Is Terrelle Pryor more than a backup QB for the Seahawks?
At this point, no, according to GM John Schneider, who was happy to pick up the Oakland quarterback in exchange for Seattle’s seventh-round draft pick.
Seattle Times staff reporter
GM John Schneider is getting ready for the draft
QB Terrelle Pryor started nine games last season for the Oakland Raiders
RENTON – The 2014 NFL draft remains a week away.
Seahawks general manager John Schneider, though, already likes the look of the team’s final pick.
In Schneider’s eyes, anyway, that’s what Terrelle Pryor is after the Seahawks acquired him last week from Oakland for a seventh-round selection.
What Pryor also is, Schneider made clear when he met with media Wednesday in a session largely devoted to previewing the upcoming draft, is a quarterback.
When the trade was made, rumors swirled that the Seahawks might experiment with Pryor at other positions, because Seattle seems set at quarterback with Russell Wilson as the starter and veteran Tarvaris Jackson returning as a trusted backup.
Schneider, though, said there has been no talk of using Pryor, a 24-year-old former Ohio State star, as anything but a quarterback.
“Right now, he’s learning the quarterback position and (playing another spot) is not even an option,’’ Schneider said.
Schneider acknowledged that it’s hard not to look at the physical attributes of Pryor and not be intrigued by the non-quarterback possibilities. Pryor is listed at 6 feet 4 but Schneider referred to him as 6-5½, 245 pounds and having once been timed in the 40 in 4.36 seconds.
“The fantasy football guy in me is like, ‘Yeah, Kordell Stewart was great at it,’ ’’ Schneider said, referring to the former Pittsburgh QB who also played receiver.
But Schneider said the team acquired Pryor with the idea of adding depth and competition at quarterback.
Seattle has often kept just two quarterbacks on its active roster the past two years. But the Seahawks also had three for a while last season after signing B.J. Daniels, who is also signed for this season, and Schneider said Seattle would have no issue again carrying three quarterbacks on its 53-man roster
As for why the team gave up a draft pick for Pryor, Schneider said the Seahawks felt he has a better potential to pay off than the player the Seahawks would have taken with the 247th overall pick.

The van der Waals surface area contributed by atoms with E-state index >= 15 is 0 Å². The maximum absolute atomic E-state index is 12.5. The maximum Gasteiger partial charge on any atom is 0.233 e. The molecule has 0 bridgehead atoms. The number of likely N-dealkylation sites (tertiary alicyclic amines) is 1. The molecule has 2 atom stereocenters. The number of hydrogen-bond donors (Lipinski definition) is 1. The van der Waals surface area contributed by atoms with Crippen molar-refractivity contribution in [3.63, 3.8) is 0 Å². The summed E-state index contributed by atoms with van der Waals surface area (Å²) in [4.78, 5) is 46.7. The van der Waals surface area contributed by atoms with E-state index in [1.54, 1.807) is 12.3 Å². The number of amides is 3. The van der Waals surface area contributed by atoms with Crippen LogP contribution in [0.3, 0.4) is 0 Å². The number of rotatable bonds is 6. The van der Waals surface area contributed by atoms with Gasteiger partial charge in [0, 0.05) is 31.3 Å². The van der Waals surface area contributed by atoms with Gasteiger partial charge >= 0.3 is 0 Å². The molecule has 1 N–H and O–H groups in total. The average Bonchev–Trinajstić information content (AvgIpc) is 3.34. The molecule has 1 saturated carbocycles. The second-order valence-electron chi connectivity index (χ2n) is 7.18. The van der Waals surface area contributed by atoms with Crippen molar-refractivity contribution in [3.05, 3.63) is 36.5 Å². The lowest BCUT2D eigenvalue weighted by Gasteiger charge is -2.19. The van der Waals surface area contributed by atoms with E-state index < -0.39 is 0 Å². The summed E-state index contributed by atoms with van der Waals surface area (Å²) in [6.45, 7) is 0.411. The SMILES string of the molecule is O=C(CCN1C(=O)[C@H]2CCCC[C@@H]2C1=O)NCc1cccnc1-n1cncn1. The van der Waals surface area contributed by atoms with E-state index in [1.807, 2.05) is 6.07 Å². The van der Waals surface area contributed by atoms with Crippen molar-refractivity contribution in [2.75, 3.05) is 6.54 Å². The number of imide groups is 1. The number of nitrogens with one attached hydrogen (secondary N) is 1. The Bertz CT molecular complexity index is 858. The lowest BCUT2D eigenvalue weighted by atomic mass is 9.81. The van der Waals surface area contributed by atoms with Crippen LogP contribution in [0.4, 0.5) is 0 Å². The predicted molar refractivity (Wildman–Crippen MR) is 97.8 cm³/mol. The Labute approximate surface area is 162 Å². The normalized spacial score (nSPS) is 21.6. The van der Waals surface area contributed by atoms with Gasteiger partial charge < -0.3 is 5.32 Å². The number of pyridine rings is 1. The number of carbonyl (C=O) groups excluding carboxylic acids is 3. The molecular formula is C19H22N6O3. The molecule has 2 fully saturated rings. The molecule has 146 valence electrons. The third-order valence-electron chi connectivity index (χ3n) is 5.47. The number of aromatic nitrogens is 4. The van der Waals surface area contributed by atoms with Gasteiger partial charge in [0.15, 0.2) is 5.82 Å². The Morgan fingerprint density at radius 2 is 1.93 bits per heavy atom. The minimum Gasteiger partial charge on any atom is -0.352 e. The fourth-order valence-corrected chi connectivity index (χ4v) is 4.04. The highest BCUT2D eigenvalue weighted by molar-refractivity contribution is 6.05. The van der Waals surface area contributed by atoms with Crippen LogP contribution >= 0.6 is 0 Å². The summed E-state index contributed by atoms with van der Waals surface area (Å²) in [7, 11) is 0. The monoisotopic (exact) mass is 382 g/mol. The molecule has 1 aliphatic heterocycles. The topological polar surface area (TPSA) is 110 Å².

“Just to be able to acquire a player of that caliber in the seventh round,’’ Schneider said. “What our seventh round looks like right now, we felt the value was definitely there and it was worth it.’’
Schneider also said getting Pryor — who started nine games for the Raiders last year — continues to send a message that the organization will do whatever it takes to stay at an elite level. That the days of exploring every avenue to get better aren’t over just because the team is coming off a Super Bowl title.
Schneider said “We try to get in on every deal and listen to every deal that we possibly can. Sometimes there are a lot of deals that are just done between teams that you are not able to get your foot in the door.’’
In this one, though, Schneider had a way in, having worked for years with Oakland general manager Reggie McKenzie in Green Bay.
Schneider knew the Raiders were looking to move Pryor, and likely to cut him, after having signed Matt Schaub to be the starter in 2014.
“Reggie and I are very good friends, and he believes in him,’’ Schneider said. “So we talked about him and knew that we wouldn’t be able to acquire (him) if he was released. We weren’t going to be able to get him on waivers. We knew that for sure.’’
• Schneider said “absolutely’’ when asked if WR Sidney Rice will be available for the start of the season. Rice, who tore an ACL on Oct. 28 at St. Louis, was recently re-signed after having been released in February in a salary cap-cutting move.
• Asked if the team will be able to sign Richard Sherman to a new contract or extension before the NFL draft, Schneider said “we’re not sure.’’ There continue to be indications, though, that the sides are close to a deal.
• Schneider said he did not know if WR Doug Baldwin will sign his second-round tender. Baldwin is a restricted free agent and the deadline is Friday for RFAs to field offers from other teams.
Once that deadline passes, Baldwin can negotiate a new, longer-term deal with Seattle or play the 2014 season on the terms of the tender, meaning one year and $2.187 million, and be an unrestricted free agent in 2015.
• Schneider said the team has not made a decision on whether to pick up the fifth-year option for the 2015 season on the contract of guard James Carpenter, their first- round pick in 2011. Carpenter is under contract for 2014 and the decision means only whether they secure his future now, or wait until later to make a new deal.
Bob Condotta: 206-515-5699 or firstname.lastname@example.org. On Twitter @bcondotta.